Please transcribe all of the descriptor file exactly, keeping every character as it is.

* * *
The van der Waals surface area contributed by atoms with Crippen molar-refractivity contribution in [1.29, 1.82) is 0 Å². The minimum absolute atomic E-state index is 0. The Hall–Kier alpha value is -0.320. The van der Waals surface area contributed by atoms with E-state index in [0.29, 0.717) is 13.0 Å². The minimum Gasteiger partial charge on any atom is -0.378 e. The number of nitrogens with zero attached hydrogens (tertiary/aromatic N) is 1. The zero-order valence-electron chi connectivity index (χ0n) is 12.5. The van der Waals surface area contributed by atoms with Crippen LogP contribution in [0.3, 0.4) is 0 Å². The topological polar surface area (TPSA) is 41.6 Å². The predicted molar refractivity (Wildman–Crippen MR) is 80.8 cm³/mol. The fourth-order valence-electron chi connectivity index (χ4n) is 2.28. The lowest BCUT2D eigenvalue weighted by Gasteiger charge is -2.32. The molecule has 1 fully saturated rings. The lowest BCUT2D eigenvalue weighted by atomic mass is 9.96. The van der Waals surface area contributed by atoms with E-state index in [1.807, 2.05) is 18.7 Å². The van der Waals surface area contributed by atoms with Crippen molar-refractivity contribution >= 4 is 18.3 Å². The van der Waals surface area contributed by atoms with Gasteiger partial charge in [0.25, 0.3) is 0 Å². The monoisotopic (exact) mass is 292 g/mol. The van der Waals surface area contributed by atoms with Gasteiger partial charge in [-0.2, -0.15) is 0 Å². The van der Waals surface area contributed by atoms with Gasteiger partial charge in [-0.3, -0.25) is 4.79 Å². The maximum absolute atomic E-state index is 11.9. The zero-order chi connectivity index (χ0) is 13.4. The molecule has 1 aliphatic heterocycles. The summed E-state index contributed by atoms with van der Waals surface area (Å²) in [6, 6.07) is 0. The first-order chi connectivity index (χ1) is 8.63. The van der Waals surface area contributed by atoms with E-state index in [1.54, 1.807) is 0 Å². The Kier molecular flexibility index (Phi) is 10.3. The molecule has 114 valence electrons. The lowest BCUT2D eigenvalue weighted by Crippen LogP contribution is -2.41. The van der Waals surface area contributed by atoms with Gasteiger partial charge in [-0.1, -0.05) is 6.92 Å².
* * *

The van der Waals surface area contributed by atoms with Crippen molar-refractivity contribution in [1.29, 1.82) is 0 Å². The minimum absolute atomic E-state index is 0. The Hall–Kier alpha value is -0.320. The van der Waals surface area contributed by atoms with E-state index in [0.29, 0.717) is 13.0 Å². The minimum Gasteiger partial charge on any atom is -0.378 e. The number of nitrogens with zero attached hydrogens (tertiary/aromatic N) is 1. The zero-order valence-electron chi connectivity index (χ0n) is 12.5. The van der Waals surface area contributed by atoms with Crippen LogP contribution in [0.3, 0.4) is 0 Å². The topological polar surface area (TPSA) is 41.6 Å². The predicted molar refractivity (Wildman–Crippen MR) is 80.8 cm³/mol. The fourth-order valence-electron chi connectivity index (χ4n) is 2.28. The lowest BCUT2D eigenvalue weighted by Gasteiger charge is -2.32. The molecule has 1 fully saturated rings. The lowest BCUT2D eigenvalue weighted by atomic mass is 9.96. The van der Waals surface area contributed by atoms with E-state index in [1.807, 2.05) is 18.7 Å². The van der Waals surface area contributed by atoms with Crippen molar-refractivity contribution >= 4 is 18.3 Å². The van der Waals surface area contributed by atoms with Gasteiger partial charge in [0.25, 0.3) is 0 Å². The monoisotopic (exact) mass is 292 g/mol. The van der Waals surface area contributed by atoms with Gasteiger partial charge in [-0.2, -0.15) is 0 Å². The van der Waals surface area contributed by atoms with Gasteiger partial charge in [-0.3, -0.25) is 4.79 Å². The maximum absolute atomic E-state index is 11.9. The zero-order chi connectivity index (χ0) is 13.4. The molecule has 1 aliphatic heterocycles. The summed E-state index contributed by atoms with van der Waals surface area (Å²) in [6, 6.07) is 0. The first-order chi connectivity index (χ1) is 8.63. The van der Waals surface area contributed by atoms with E-state index in [1.54, 1.807) is 0 Å². The Kier molecular flexibility index (Phi) is 10.3. The molecule has 114 valence electrons. The lowest BCUT2D eigenvalue weighted by Crippen LogP contribution is -2.41. The van der Waals surface area contributed by atoms with Gasteiger partial charge in [-0.1, -0.05) is 6.92 Å².